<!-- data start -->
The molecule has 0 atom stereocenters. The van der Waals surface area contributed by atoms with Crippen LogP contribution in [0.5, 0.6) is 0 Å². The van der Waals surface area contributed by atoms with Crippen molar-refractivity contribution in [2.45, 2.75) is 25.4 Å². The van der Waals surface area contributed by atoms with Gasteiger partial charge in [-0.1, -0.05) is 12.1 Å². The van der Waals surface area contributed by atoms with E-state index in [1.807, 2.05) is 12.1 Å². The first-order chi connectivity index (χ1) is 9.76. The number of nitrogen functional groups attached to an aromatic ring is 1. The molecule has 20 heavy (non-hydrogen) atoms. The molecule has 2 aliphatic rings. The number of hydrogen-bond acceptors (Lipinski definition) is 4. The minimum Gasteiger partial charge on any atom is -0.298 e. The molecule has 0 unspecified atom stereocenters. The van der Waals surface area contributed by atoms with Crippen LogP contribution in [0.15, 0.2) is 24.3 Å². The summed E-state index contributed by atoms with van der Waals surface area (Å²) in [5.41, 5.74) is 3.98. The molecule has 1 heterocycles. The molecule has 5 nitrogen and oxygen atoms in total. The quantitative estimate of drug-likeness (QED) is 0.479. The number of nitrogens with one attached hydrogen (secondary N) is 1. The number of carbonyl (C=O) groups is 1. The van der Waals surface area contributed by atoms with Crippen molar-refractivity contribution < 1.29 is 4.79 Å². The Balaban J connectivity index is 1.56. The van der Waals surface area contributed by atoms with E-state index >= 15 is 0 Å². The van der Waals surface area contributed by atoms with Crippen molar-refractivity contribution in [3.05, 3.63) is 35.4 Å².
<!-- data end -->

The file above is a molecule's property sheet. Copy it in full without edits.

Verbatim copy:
The molecule has 0 atom stereocenters. The van der Waals surface area contributed by atoms with Crippen LogP contribution in [0.5, 0.6) is 0 Å². The van der Waals surface area contributed by atoms with Crippen molar-refractivity contribution in [2.45, 2.75) is 25.4 Å². The van der Waals surface area contributed by atoms with Gasteiger partial charge in [-0.1, -0.05) is 12.1 Å². The van der Waals surface area contributed by atoms with E-state index in [1.807, 2.05) is 12.1 Å². The first-order chi connectivity index (χ1) is 9.76. The number of nitrogen functional groups attached to an aromatic ring is 1. The molecule has 20 heavy (non-hydrogen) atoms. The molecule has 2 aliphatic rings. The number of hydrogen-bond acceptors (Lipinski definition) is 4. The minimum Gasteiger partial charge on any atom is -0.298 e. The molecule has 0 unspecified atom stereocenters. The van der Waals surface area contributed by atoms with Crippen LogP contribution in [0.15, 0.2) is 24.3 Å². The summed E-state index contributed by atoms with van der Waals surface area (Å²) in [5.41, 5.74) is 3.98. The molecule has 1 heterocycles. The molecule has 5 nitrogen and oxygen atoms in total. The quantitative estimate of drug-likeness (QED) is 0.479. The number of nitrogens with one attached hydrogen (secondary N) is 1. The number of carbonyl (C=O) groups is 1. The van der Waals surface area contributed by atoms with Crippen molar-refractivity contribution < 1.29 is 4.79 Å². The Balaban J connectivity index is 1.56. The van der Waals surface area contributed by atoms with E-state index >= 15 is 0 Å². The van der Waals surface area contributed by atoms with Crippen molar-refractivity contribution in [3.05, 3.63) is 35.4 Å².